The Many Incredible Natural Features Of Yosemite National Park

by admin


Some of the best vacation experiences in the world are those that center around visiting natural and outdoor settings.  These destinations offer visitors the chance to see some of the finest natural scenery, whether they be rock formations, cliffs, waterfalls, rivers, lakes, forests, or anything else.  One of the best outdoor settings to schedule a vacation or long weekend to is Yosemite National Park.  This treasure in the United States National Park system has entertained and thrilled visitors for more than a century and people traveling there are continually amazed by the scenery that can be both viewed and experienced.

This park was established in 1890 and covers an area of more than 750,000 acres in central California.  The park stretches across much of the western slopes of the Sierra Nevada mountain range and is home to a great many natural features and types of wild life.  Some of the many types of wildlife that can be found within the park include bobcat, skink, woodpecker, brown creeper, American black bear, mule deer, gray fox, and more.  The park is also home to a number of different types of trees including pine, fir, sequoia, and more.  The Pacific Crest Trail runs through the park on its way from Mexico in the south all the way to Canada in the north.

Here is a brief look at eight amazing natural attractions within Yosemite National Park that should not be missed. If you plan on visiting to Yosemite, try going on southwest or expedia. Southwest vacations has great package deals to your favorite destinations.  Also with a southwest vacations promo code you can even save more.  Expedia is the leading online travel agency in the United States, use an expedia flight coupon for discounts to destinations such as Yosemite.

El Capitan

el capitan

One of the most visually recognizable landmarks within Yosemite National Park, El Capitan stands at more than 3,000 feet tall and greets visitors to the north end of the Yosemite Valley.  The large rock formation is popular with hikers who can access the top through an extensive trail system as well as with rock climbers who regularly attempt to climb up its face.  The sheer granite face of El Capitan has attracted climbers from around the world for decades.  There are a number of photo opportunities available in the Yosemite Valley that use El Capitan as a wonderful backdrop.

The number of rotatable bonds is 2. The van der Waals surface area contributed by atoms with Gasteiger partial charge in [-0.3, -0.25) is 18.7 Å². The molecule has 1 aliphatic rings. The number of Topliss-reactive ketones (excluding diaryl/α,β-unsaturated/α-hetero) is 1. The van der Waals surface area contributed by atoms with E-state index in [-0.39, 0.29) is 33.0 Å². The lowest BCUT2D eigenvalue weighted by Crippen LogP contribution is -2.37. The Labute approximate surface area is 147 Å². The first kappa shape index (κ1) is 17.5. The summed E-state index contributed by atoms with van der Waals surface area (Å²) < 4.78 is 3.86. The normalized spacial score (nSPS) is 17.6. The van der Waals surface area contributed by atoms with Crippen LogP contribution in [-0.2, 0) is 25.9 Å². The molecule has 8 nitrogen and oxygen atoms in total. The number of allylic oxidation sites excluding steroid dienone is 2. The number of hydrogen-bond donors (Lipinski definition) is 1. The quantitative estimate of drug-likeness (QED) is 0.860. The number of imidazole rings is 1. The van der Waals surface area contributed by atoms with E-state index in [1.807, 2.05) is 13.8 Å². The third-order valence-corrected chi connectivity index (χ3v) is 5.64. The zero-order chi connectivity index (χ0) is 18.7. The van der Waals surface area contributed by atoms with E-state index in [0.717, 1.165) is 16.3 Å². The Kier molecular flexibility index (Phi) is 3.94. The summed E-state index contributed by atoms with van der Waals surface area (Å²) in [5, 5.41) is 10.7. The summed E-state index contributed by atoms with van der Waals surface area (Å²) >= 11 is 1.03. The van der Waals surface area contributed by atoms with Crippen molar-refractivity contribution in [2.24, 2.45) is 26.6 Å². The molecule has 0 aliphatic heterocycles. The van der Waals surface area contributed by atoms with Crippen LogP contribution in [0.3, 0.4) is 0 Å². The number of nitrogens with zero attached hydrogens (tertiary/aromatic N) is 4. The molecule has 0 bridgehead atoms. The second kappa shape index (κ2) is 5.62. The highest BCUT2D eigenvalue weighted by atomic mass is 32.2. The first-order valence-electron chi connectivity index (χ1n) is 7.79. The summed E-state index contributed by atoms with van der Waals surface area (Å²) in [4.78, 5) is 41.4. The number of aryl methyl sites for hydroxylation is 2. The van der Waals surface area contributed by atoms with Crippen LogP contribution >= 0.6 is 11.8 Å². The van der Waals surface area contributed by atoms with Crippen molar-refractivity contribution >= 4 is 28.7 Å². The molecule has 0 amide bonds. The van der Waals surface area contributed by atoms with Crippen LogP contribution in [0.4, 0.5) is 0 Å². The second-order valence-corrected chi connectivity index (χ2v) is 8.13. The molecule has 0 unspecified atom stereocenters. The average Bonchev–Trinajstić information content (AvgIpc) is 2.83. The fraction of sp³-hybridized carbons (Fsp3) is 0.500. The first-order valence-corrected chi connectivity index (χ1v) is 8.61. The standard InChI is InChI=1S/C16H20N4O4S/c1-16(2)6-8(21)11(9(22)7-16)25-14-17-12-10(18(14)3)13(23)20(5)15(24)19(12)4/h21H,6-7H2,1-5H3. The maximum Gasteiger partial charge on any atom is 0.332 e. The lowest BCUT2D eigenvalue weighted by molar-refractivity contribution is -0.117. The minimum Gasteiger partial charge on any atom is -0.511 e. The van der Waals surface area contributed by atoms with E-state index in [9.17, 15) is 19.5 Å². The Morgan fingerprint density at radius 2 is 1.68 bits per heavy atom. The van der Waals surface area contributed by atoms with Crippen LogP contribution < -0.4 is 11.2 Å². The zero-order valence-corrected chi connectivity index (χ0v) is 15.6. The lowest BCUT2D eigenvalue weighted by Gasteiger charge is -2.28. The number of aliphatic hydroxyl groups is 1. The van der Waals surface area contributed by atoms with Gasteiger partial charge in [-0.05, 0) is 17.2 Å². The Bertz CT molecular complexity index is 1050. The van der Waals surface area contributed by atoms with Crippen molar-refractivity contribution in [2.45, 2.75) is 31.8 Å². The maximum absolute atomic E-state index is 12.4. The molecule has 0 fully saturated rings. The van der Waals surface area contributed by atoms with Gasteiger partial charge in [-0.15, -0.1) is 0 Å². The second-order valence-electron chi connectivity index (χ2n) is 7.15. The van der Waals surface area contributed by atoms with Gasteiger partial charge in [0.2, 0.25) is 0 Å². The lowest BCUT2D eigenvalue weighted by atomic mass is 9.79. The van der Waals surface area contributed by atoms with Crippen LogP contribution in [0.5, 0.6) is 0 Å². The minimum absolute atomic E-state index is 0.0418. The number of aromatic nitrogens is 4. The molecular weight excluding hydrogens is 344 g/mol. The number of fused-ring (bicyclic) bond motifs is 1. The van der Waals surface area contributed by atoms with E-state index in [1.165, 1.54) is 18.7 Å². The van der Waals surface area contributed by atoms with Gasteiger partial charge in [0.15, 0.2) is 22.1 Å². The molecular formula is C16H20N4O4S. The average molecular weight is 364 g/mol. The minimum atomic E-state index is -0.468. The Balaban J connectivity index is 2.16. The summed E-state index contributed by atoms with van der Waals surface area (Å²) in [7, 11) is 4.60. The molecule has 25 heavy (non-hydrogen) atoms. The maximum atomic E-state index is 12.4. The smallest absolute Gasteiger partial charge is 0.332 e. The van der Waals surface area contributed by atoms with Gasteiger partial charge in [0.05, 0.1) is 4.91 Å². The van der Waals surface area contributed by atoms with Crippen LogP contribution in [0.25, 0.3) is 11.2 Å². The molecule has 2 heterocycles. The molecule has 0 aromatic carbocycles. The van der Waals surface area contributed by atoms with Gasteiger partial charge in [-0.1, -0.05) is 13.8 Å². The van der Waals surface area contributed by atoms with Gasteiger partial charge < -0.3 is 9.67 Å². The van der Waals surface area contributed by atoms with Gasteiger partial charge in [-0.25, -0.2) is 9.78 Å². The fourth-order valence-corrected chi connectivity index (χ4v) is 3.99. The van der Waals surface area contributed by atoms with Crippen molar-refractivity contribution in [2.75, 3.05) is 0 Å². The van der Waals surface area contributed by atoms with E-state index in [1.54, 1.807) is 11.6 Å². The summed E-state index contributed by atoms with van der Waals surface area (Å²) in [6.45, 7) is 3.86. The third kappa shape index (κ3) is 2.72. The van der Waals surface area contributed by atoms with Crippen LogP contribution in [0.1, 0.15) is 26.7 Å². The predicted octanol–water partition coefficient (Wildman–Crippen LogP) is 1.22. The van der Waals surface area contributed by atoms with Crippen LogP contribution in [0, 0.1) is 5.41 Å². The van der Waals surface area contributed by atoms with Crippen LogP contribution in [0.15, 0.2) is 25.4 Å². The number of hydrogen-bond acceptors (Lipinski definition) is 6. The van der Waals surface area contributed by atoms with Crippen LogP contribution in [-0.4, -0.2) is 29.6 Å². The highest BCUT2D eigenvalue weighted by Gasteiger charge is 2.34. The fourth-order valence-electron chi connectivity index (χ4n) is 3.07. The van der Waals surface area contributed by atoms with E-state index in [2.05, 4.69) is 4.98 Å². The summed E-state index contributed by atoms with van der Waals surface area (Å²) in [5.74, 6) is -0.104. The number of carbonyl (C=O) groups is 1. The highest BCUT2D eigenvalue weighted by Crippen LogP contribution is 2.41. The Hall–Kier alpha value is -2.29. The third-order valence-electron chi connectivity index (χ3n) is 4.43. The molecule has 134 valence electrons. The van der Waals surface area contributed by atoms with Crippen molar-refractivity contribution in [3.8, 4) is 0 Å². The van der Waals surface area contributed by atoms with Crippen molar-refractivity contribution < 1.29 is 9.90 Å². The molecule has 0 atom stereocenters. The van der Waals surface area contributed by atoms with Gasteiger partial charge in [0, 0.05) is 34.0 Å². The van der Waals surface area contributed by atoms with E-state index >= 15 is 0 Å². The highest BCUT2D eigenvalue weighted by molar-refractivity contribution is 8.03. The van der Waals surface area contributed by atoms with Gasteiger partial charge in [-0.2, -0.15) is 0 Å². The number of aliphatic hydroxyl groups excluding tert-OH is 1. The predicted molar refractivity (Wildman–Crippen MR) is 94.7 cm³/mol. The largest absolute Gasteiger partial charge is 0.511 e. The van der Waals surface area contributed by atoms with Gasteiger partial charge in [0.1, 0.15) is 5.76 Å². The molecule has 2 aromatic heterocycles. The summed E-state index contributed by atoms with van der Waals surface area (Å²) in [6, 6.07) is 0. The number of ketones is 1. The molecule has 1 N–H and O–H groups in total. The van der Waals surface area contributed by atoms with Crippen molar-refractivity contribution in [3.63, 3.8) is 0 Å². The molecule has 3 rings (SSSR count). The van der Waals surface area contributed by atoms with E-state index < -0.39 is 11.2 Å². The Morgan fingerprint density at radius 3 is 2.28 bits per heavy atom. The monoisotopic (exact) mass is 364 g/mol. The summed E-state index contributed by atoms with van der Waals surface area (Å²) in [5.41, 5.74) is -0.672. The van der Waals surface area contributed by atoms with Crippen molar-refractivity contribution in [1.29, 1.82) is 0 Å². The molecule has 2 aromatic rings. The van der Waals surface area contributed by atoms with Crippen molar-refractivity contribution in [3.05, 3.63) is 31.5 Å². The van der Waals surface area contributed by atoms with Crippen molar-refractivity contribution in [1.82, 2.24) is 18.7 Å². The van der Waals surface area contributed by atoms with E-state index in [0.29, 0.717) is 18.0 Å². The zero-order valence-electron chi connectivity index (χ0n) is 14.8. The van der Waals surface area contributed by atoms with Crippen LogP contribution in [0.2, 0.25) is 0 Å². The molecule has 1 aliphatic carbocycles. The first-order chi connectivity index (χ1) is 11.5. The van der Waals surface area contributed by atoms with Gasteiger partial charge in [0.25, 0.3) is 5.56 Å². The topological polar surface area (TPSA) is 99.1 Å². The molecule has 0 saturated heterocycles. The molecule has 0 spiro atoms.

Ribbon Fall


Just west of El Capitan, Ribbon Fall plummets over the cliff side into the valley below.  This waterfall has the distinction of being the largest single drop waterfall in all of North America.  There is no creek system feeding into Ribbon Fall as it is fed almost wholly by snow and ice melt off, this means that though it is quite astounding looking in the spring, by the late summer it will have dried and have gone away until the next period of snow melt off.  From the top of the cliff to the landing point far below, water going over Ribbon Fall plunges a total of 1,612 feet.

Hetch Hetchy Valley


The natural resources available to experience in Hetch Hetchy Valley are coveted by regular hikers who frequent the area and regularly enjoy all that it has to offer.  The valley is largely covered with water as the O’Shaughnessy Dam was constructed in the early 1920s, while the rest of the area is open to hikers and horseback riders to explore.  Vehicles can enter the valley as far as the dam, but beyond that point use is restricted to non-vehicles.  The water backed up behind the O’Shaughnessy Dam forms the Hetch Hetchy Reservoir and is a popular destination for travelers seeking fun on the water amongst forest lined valleys and high mountains.  There are a number of other attractions worth visiting in Hetch Hetchy Valley including Tueeulala Falls and the Little Devils Postpile.

Wawona Hotel

photo from: brims1285